A hybrid technique for EEG signals evaluation and classification as a step towards to neurological and cerebral disorders diagnosis

Document Type : Research Paper


1 College of Computer Science and Information Technology, University of Anbar, Iraq

2 Department of Computer Science, Science College, Mustansiriyah University, Baghdad, Iraq.

3 Department of Oil and gas economics, college of administration sciences and financial, Imam Ja’afar Al-sadiq university, Baghdad, Iraq

4 Faculty of Computer Science and Mathematics, University of Kufa, Iraq.


Electroencephalography (EEG) signals are commonly used to identify and diagnose brain disorders. Each EEG normal waveform consists of the following waveforms: Gamma(γ) wave, Beta (β) wave, Alpha (α), Theta (θ), and Delta (δ). The term Neurological Diseases ” NurDis ” is used to describe a variety of conditions that affect the nervous Epilepsy, neuro infections (bacterial and viral), brain tumors, cerebrovascular diseases, Alzheimer’s disease, and various dementias are all examples of neurological disorders. Encephalitis is one of the illnesses that affects the brain. The EEG signals used in this paper were from the CHB-MIT Scalp EEG database. The discrete wavelet transform (DWT) was utilized to extract characteristics from the filtered EEG data. Finally, classifiers such as K Nearest Neighbor (KNN) and Support vector machine (SVM) were used to categorize the EEG signals into normal and pathological signal classes using all of the computed characteristics. In order to categorize the signal in a normal and anomalous group, the KNN and SVM classifiers are employed. For both classifiers, performance assessments (accuracy, sensitivity and specificity) are determined. KNN classifier accuracy is 71.88%, whereas SVM classifier accuracy is 81.23%. The sensitivity of KNN and SVM are 80.14% and 77.31%, respectively. The KNN classification specificity is 69.62% and the SVM classification specificity is 98%. Both classifiers performance is evaluated using the confusion matrix.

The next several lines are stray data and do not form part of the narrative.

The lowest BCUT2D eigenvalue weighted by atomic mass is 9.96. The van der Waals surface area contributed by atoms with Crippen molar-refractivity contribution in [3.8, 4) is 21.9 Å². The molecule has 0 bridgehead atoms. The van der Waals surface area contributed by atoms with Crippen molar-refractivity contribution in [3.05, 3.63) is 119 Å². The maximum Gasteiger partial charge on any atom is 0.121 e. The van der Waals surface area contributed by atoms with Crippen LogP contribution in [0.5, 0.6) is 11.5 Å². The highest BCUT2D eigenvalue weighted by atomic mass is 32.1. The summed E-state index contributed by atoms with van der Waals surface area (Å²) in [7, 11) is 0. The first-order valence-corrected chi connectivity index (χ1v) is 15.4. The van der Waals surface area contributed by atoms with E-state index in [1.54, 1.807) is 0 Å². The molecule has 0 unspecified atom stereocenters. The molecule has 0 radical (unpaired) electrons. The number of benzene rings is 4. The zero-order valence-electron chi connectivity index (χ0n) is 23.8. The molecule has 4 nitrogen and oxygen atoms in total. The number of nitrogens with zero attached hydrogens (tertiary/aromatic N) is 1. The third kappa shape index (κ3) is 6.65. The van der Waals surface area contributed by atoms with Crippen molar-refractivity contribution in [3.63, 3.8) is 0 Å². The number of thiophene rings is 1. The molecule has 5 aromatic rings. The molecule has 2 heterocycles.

Volume 13, Issue 1
February 2022
Pages 773-781
  • Receive Date: 30 September 2021
  • Accept Date: 30 September 2021
  • First Publish Date: 30 September 2021